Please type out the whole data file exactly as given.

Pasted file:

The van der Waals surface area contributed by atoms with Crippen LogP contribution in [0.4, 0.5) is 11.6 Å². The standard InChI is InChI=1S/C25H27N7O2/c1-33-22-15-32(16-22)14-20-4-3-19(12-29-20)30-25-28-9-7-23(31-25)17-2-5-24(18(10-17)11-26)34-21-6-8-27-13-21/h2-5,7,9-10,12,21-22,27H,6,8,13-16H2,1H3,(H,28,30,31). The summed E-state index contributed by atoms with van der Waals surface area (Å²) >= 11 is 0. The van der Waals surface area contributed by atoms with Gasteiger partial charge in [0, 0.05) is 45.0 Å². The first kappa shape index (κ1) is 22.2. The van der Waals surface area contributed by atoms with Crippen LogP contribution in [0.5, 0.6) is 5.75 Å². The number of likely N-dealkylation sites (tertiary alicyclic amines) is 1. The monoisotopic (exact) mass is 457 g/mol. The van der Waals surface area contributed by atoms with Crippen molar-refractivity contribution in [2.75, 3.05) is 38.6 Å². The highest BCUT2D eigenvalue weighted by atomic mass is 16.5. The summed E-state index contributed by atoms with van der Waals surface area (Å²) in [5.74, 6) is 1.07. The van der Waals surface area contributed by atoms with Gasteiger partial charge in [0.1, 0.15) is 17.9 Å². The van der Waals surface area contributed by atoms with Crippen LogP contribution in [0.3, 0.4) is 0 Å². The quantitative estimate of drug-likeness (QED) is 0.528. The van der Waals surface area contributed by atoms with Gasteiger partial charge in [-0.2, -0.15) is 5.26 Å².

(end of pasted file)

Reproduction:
The van der Waals surface area contributed by atoms with Crippen LogP contribution in [0.4, 0.5) is 11.6 Å². The standard InChI is InChI=1S/C25H27N7O2/c1-33-22-15-32(16-22)14-20-4-3-19(12-29-20)30-25-28-9-7-23(31-25)17-2-5-24(18(10-17)11-26)34-21-6-8-27-13-21/h2-5,7,9-10,12,21-22,27H,6,8,13-16H2,1H3,(H,28,30,31). The summed E-state index contributed by atoms with van der Waals surface area (Å²) >= 11 is 0. The van der Waals surface area contributed by atoms with Gasteiger partial charge in [0, 0.05) is 45.0 Å². The first kappa shape index (κ1) is 22.2. The van der Waals surface area contributed by atoms with Crippen LogP contribution in [0.5, 0.6) is 5.75 Å². The number of likely N-dealkylation sites (tertiary alicyclic amines) is 1. The monoisotopic (exact) mass is 457 g/mol. The van der Waals surface area contributed by atoms with Crippen molar-refractivity contribution in [2.75, 3.05) is 38.6 Å². The highest BCUT2D eigenvalue weighted by atomic mass is 16.5. The summed E-state index contributed by atoms with van der Waals surface area (Å²) in [5.74, 6) is 1.07. The van der Waals surface area contributed by atoms with Gasteiger partial charge in [0.1, 0.15) is 17.9 Å². The van der Waals surface area contributed by atoms with Crippen LogP contribution in [0.3, 0.4) is 0 Å². The quantitative estimate of drug-likeness (QED) is 0.528. The van der Waals surface area contributed by atoms with Gasteiger partial charge in [-0.2, -0.15) is 5.26 Å².